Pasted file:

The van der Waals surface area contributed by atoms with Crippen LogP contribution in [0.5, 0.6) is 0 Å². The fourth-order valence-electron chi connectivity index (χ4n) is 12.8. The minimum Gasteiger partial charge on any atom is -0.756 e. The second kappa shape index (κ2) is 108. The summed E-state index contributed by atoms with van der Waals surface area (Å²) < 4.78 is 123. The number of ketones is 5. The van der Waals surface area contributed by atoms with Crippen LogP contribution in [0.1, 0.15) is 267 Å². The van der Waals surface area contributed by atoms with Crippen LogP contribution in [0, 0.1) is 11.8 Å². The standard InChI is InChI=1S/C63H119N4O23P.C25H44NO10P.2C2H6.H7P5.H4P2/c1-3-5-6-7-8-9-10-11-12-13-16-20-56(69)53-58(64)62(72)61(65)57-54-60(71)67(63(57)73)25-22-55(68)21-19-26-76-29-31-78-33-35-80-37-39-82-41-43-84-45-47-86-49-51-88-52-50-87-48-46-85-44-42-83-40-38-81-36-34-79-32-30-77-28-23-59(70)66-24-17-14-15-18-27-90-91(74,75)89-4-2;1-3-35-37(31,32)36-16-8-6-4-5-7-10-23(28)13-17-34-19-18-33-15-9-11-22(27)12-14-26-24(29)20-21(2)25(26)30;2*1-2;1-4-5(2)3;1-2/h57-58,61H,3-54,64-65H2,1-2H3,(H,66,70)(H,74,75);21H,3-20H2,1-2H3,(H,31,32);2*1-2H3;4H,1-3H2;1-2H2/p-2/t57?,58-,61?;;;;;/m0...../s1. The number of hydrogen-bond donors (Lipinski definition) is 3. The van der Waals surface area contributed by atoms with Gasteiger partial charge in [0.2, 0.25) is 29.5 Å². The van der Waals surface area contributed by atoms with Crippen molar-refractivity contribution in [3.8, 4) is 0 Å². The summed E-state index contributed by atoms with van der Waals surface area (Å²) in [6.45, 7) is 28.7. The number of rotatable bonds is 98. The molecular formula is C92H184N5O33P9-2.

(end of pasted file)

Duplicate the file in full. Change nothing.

The van der Waals surface area contributed by atoms with Crippen LogP contribution in [0.5, 0.6) is 0 Å². The fourth-order valence-electron chi connectivity index (χ4n) is 12.8. The minimum Gasteiger partial charge on any atom is -0.756 e. The second kappa shape index (κ2) is 108. The summed E-state index contributed by atoms with van der Waals surface area (Å²) < 4.78 is 123. The number of ketones is 5. The van der Waals surface area contributed by atoms with Crippen LogP contribution in [0.1, 0.15) is 267 Å². The van der Waals surface area contributed by atoms with Crippen LogP contribution in [0, 0.1) is 11.8 Å². The standard InChI is InChI=1S/C63H119N4O23P.C25H44NO10P.2C2H6.H7P5.H4P2/c1-3-5-6-7-8-9-10-11-12-13-16-20-56(69)53-58(64)62(72)61(65)57-54-60(71)67(63(57)73)25-22-55(68)21-19-26-76-29-31-78-33-35-80-37-39-82-41-43-84-45-47-86-49-51-88-52-50-87-48-46-85-44-42-83-40-38-81-36-34-79-32-30-77-28-23-59(70)66-24-17-14-15-18-27-90-91(74,75)89-4-2;1-3-35-37(31,32)36-16-8-6-4-5-7-10-23(28)13-17-34-19-18-33-15-9-11-22(27)12-14-26-24(29)20-21(2)25(26)30;2*1-2;1-4-5(2)3;1-2/h57-58,61H,3-54,64-65H2,1-2H3,(H,66,70)(H,74,75);21H,3-20H2,1-2H3,(H,31,32);2*1-2H3;4H,1-3H2;1-2H2/p-2/t57?,58-,61?;;;;;/m0...../s1. The number of hydrogen-bond donors (Lipinski definition) is 3. The van der Waals surface area contributed by atoms with Gasteiger partial charge in [0.2, 0.25) is 29.5 Å². The van der Waals surface area contributed by atoms with Crippen molar-refractivity contribution in [3.8, 4) is 0 Å². The summed E-state index contributed by atoms with van der Waals surface area (Å²) in [6.45, 7) is 28.7. The number of rotatable bonds is 98. The molecular formula is C92H184N5O33P9-2.